More HPs would just make fights take 10x longer. No thanks.

Well, if you have a better suggestion for making followers helpful in combat and bringing combat maneuvers to the fore, I'm listening.

25: Supervillains for Charity
Mutants & Masterminds setting concept

People love supervillains. They're absolutely fascinated by them. Grand thefts, doomsday devices, armies of minions, get-rich-quick schemes, the people just eat it up. Heck, heist films are an entire genre.
And then, there's the infrastructure; entire evil lairs, hundreds if not thousands of employed minions, grand technological wonders and logistical marvels. Robotic armies and giant monsters that demand all sorts of advances in software development, biological research, or the discovery of long-long magic.

In A World, where superpowers and the supernatural exist, but supervillains are far and few between compared to real-life problems, it was Doctor Mayhem and his lovely assistant Miss Chiff, who gave the game away.
His televised threats were just a bit too corny, the dungeons of his lairs too easily escaped from, his giant robots of doom suspiciously slow and with glaring weak points. The dramatic monologues to his minions that he felt the need to broadcast worldwide. The fact that 90% of his funding came from legitimate sources, that his embezzled/stolen funds were taken from real criminal organisations, that his minions were paid a very good wage and had a comfortable working environment. And perhaps most incriminating, the data disks consistently found next to his doomsday machines, containing step-by-step instructions on how to disarm them and/or convert them into beneficial devices.

Doctor Mayhem and Miss Chiff eventually retired from full-time supervillainy, taking up residence in a luxury prison suite furnished with gifts from thousands of fans, but by that time he had inadvertently started a movement.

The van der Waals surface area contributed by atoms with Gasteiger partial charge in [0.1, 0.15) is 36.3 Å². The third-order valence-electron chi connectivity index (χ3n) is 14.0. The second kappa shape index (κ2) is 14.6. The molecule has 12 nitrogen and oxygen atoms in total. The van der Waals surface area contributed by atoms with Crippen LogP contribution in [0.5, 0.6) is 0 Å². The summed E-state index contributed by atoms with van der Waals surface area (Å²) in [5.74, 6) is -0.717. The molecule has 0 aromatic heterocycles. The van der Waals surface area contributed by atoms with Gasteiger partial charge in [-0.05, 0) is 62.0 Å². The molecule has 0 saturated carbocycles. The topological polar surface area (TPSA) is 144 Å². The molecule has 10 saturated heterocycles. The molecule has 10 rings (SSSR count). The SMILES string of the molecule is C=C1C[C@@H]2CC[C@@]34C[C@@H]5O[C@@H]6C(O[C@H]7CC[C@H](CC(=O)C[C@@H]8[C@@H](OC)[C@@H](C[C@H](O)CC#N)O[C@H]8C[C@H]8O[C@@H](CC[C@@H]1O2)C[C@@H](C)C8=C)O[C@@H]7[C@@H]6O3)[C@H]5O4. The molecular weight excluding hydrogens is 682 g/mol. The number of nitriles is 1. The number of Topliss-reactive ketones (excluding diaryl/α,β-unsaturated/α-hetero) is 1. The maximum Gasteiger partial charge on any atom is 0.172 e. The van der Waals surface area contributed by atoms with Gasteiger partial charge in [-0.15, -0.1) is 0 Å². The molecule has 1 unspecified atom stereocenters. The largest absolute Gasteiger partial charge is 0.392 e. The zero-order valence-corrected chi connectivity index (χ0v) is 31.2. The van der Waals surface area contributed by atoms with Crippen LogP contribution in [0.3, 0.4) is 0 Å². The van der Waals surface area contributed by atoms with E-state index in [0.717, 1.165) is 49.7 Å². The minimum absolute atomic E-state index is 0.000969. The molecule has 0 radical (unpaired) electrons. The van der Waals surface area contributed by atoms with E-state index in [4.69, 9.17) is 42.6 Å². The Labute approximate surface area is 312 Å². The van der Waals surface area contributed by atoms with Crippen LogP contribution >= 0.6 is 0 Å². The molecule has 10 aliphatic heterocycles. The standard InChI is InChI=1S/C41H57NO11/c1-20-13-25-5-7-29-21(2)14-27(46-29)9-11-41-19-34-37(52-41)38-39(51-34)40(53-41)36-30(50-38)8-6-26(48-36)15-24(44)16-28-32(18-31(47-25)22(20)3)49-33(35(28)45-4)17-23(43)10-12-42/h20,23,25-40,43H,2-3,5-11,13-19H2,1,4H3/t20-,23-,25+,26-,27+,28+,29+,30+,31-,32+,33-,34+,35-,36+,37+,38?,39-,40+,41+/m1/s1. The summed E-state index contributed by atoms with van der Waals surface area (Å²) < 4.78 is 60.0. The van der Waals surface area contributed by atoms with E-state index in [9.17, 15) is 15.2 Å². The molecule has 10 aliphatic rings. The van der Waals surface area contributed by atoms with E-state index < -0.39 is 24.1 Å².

Dozens, hundreds of super-geniuses and people with powers embraced the civil supervillain culture; at first Robin-Hood-esque thefts from the rich and acts of community service whilst cackling maniacally, to team-ups plotting to conquer entire city districts or impoverished villages, to international operations that see small economically-struggling countries converted into eeevil armies with excellent benefits.

Today, supervillainy is a subculture all of its own, with its own networks, and its celebrities. Mad scientists hold the world ransom with dinosaurs brought to life, or concoct invisibility elixirs that can cure blindness when reverse-engineered. Diabolical conquerors draw minions from the destitute and the poverty stricken, providing a comfortable environment to work, learn, and play. Master thieves livestream their burglaries and capers, wowing viewers with pizzazz, making headlines with spectacular thefts and seeing donations off to charity.
The superheroes, too, are in on things; hamming it up with dramatic declarations, using their powers in flashy (if not necessarily effective) ways, carefully searching evil lairs for 'how to reverse the doomsday machine' instructions, gasping at the right moments during evil monologues, and when it's all over, taking the villains off to luxury 'prisons' to relax and refine their skills for next time.